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Giant Mystery Wave Spotted in Atmosphere of Venus

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posted on Jan, 21 2017 @ 04:59 PM
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a reply to: jadedANDcynical

So its so hostile you cant even send another orbiter to do what science is supposed to be all about, do things right,

And you expect humans to ever get out there ???

How is it that everything to do with space is completely and totally unverifiable by even the people running the tests ??




posted on Jan, 21 2017 @ 08:53 PM
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a reply to: ParasuvO
Are you talking about Venus, or just the Solar System in general?

Getting to Venus has always been more difficult, due to the high velocities involved so close to the Sun. But it's been orbited and studied, and even landed on, nevertheless.

Vega 1, Vega 2.



posted on Jan, 21 2017 @ 09:06 PM
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a reply to: wildespace

Oh, I know that.

I was just pointing out that there may very well be a larger planet out beyond the orbit of Pluto; it's existence was inferred by the location from whence Oort cloud comets originated and the fact that they should not have been grouped together as much as they are. This lead to looking closer at the orbits of the outer planets and it was found that small perturbations in their orbits would be explained by such a theoretical planet.

I'm all with you on this wave being a local phenomenon and as being a result of the sun.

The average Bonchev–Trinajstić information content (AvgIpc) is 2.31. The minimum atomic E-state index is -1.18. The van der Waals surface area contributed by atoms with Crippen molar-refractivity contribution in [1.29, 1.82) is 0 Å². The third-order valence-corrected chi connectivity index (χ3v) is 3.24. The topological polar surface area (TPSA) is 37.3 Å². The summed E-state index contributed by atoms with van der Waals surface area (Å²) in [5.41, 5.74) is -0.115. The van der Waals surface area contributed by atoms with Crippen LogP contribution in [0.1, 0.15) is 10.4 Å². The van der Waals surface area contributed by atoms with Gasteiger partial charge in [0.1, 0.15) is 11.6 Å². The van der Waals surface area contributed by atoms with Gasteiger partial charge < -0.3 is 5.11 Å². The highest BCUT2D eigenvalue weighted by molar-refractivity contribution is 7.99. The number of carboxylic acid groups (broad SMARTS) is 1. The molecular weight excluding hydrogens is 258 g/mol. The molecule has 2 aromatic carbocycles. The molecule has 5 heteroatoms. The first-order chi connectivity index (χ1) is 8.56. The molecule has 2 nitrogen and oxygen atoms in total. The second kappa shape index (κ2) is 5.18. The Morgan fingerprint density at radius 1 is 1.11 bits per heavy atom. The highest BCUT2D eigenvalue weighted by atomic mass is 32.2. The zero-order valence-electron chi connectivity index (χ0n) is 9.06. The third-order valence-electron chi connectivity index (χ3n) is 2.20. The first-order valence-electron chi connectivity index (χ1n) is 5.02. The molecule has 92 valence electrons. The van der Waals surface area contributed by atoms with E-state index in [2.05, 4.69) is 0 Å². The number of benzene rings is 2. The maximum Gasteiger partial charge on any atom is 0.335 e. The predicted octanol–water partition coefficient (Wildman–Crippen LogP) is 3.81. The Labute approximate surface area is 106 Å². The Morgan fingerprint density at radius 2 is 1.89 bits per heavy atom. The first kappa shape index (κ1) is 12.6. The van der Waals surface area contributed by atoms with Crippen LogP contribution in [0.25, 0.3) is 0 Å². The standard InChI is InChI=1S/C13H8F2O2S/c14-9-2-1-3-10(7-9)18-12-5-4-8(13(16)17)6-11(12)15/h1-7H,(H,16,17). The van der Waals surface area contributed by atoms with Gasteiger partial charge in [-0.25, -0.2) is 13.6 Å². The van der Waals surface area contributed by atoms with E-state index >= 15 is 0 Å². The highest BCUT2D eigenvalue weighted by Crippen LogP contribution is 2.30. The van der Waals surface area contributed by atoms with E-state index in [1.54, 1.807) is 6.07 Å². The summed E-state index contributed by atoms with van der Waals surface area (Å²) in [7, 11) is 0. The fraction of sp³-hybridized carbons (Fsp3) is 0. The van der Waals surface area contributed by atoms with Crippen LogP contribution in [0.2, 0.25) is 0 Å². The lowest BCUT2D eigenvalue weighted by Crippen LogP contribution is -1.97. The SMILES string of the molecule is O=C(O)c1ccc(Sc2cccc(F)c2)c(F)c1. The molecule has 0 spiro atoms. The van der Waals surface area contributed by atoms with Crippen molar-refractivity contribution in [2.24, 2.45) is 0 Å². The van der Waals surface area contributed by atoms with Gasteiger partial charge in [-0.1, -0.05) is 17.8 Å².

posted on Jan, 21 2017 @ 09:22 PM
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a reply to: ParasuvO

Space is big. VERY big.

Planets are small compared to space. VERY small.

Now, we (humans) can predict where Venus will be, and when it's suppose to be there when we want to do an orbital insertion.

However, there are so many things that can go wrong, it's not funny.

Fire your engines too soon, too late, too long, too short, and you're not going to be where you need to be when you need to be there.
Or: do all the above right, but damn, something went wrong and that engine didn't deliver the thrust needed, or delivered too much thrust, even after all your testing and safeguards, something went wrong.

Now you also have flight time. It's not hours, and unlike going to the Moon, it won't be days or weeks. It will be months (or, worse going to the far outer planets it will be years and years). Your spacecraft will be exposed to all sorts of things.
And while we can again, try to build a craft that is hardened and durable, things simply can and will go wrong. It maybe something defect that was not detected......or a piece of debris the size of a grain of sand, hitting your craft at planetary velocities.

Unmanned probes tend to be cheaper, smaller and of course, unmanned. Manned spacecraft are bigger simply to just house the life support needed for the people on board. However, it can also carry a surplus of fuel, and with people onboard, make changes needed right away as needed, and not limited to light speed communications, which can be a delay of many minutes to hours of time delay.

So both have pros and cons, and both have things that make it easier or harder.